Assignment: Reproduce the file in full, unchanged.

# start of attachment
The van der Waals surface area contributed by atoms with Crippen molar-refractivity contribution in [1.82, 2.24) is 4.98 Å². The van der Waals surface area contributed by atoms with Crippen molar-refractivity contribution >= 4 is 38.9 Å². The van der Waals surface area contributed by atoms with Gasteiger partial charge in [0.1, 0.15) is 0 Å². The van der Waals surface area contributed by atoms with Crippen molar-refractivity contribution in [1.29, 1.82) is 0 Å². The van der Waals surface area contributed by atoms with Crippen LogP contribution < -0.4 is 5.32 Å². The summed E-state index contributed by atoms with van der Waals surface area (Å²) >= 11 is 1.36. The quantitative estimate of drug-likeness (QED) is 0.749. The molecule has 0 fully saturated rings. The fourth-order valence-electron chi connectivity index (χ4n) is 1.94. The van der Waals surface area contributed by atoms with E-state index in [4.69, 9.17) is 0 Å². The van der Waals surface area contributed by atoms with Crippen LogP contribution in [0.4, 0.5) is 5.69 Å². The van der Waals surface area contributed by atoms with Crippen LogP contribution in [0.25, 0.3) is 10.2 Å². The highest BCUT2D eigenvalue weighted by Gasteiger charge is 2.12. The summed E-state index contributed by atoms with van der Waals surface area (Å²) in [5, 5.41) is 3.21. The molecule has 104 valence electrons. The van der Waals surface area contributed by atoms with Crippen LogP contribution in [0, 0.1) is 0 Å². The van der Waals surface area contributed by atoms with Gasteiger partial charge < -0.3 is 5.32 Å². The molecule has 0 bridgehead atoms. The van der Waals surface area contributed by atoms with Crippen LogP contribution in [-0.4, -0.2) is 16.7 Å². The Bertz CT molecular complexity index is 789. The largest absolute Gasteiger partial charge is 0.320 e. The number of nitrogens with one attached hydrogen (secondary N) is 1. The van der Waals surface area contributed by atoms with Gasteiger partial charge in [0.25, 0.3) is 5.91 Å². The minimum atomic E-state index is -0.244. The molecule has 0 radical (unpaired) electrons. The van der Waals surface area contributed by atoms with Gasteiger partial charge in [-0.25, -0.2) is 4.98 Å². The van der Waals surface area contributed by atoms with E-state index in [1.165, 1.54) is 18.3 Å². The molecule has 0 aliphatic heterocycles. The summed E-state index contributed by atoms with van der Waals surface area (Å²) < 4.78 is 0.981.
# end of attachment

The van der Waals surface area contributed by atoms with Crippen molar-refractivity contribution in [1.82, 2.24) is 4.98 Å². The van der Waals surface area contributed by atoms with Crippen molar-refractivity contribution >= 4 is 38.9 Å². The van der Waals surface area contributed by atoms with Gasteiger partial charge in [0.1, 0.15) is 0 Å². The van der Waals surface area contributed by atoms with Crippen molar-refractivity contribution in [1.29, 1.82) is 0 Å². The van der Waals surface area contributed by atoms with Crippen LogP contribution < -0.4 is 5.32 Å². The summed E-state index contributed by atoms with van der Waals surface area (Å²) >= 11 is 1.36. The quantitative estimate of drug-likeness (QED) is 0.749. The molecule has 0 fully saturated rings. The fourth-order valence-electron chi connectivity index (χ4n) is 1.94. The van der Waals surface area contributed by atoms with E-state index in [4.69, 9.17) is 0 Å². The van der Waals surface area contributed by atoms with Crippen LogP contribution in [0.4, 0.5) is 5.69 Å². The van der Waals surface area contributed by atoms with Crippen LogP contribution in [0.25, 0.3) is 10.2 Å². The highest BCUT2D eigenvalue weighted by Gasteiger charge is 2.12. The summed E-state index contributed by atoms with van der Waals surface area (Å²) in [5, 5.41) is 3.21. The molecule has 104 valence electrons. The van der Waals surface area contributed by atoms with Crippen LogP contribution in [0, 0.1) is 0 Å². The van der Waals surface area contributed by atoms with Gasteiger partial charge < -0.3 is 5.32 Å². The molecule has 0 bridgehead atoms. The van der Waals surface area contributed by atoms with Crippen LogP contribution in [-0.4, -0.2) is 16.7 Å². The Bertz CT molecular complexity index is 789. The largest absolute Gasteiger partial charge is 0.320 e. The number of nitrogens with one attached hydrogen (secondary N) is 1. The van der Waals surface area contributed by atoms with Gasteiger partial charge in [0.25, 0.3) is 5.91 Å². The minimum atomic E-state index is -0.244. The molecule has 0 radical (unpaired) electrons. The van der Waals surface area contributed by atoms with Gasteiger partial charge in [-0.25, -0.2) is 4.98 Å². The van der Waals surface area contributed by atoms with E-state index in [1.165, 1.54) is 18.3 Å². The molecule has 0 aliphatic heterocycles. The summed E-state index contributed by atoms with van der Waals surface area (Å²) < 4.78 is 0.981.